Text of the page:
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REPORT WRITING GUIDELINES SCIENTIFIC REPORT (A) INTRODUCTION Experimental data become useful to other workers only when it is communicated. The writing of reports occupies a considerable portion of the time of any professional chemist, whether industrial or academic. Therefore, it is essential to develop good skills in writing reports. At the same time this exercise encourages to study original chemical literature, a practice which is also of utmost importance to the chemist. (B) THE READER In the preparation of a report, it is important to bear the intended reader in mind. The report should be written at a level that is understandable to the reader but at the same time does not insult his/her intelligence. Reports prepared for these courses should be directed at a colleague, i.e., a fellow student in chemistry, with knowledge of basic scientific principles at the U2 level, who has not encountered the experiment. (C) THE FORMAT The reports should be word-processed (double-space) and printed on standard size loose- leaf paper using only one side, which will appear as the right hand page when the report is presented in the folder provided. Each page must be numbered for handy reference. Reports written in this manner are easy to read and leave sufficient space for the reader to make comments and suggestions. The report should follow the accepted conventions of publications in Physical Chemistry, to include an abstract, sections on basic theory, experimental details, results, discussion and a reference list of pertinent literature. In general, scientific reports should be written in the PAST TENSE and be impersonal, e.g., "The temperature was noted." or "Solutions were prepared.", etc. Personal pronouns such as I, we, you, etc., should NOT be used nor should "one", as in "one may deduce. ..", be used. Symbols or numerals should NOT appear at the beginning of a sentence. Contractions such as aren't, isn't, etc. are not used in formal reports. To aid the preparation of the report a brief overview of the purpose or aim of the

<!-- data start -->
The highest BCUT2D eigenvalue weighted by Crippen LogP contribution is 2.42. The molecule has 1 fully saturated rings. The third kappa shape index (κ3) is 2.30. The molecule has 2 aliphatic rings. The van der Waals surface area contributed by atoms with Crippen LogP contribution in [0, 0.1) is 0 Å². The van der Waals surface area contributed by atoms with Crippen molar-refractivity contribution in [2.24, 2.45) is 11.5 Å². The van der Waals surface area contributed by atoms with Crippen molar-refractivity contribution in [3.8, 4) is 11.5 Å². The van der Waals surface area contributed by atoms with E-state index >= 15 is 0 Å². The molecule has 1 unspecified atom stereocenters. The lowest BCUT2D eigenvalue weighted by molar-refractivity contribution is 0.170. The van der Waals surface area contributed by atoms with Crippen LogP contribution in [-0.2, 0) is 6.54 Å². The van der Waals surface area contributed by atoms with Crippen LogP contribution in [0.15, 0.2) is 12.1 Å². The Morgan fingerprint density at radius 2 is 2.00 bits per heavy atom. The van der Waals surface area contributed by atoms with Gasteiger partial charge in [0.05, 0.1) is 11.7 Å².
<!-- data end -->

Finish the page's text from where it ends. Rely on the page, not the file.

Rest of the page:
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experiment should be developed after the experimental data have been processed. The report should reflect a careful assessment of the basic aims of the experiment and the extent to which these have been achieved by the results that emerge from the data. The final report should be reread before it is submitted with special attention to how closely it adheres to the original aim. Lengthy digressions from the main topic detract from the quality of the report. A good report is CONCISE and to the point without being so abbreviated that the arguments become incomprehensible. The various sections of the report should have proper headings and subheadings according to the following format: The heading of a section appears in the centre of the page in capital letters. The first subheading appears at the left hand margin, again in capital letters. Subheadings of these
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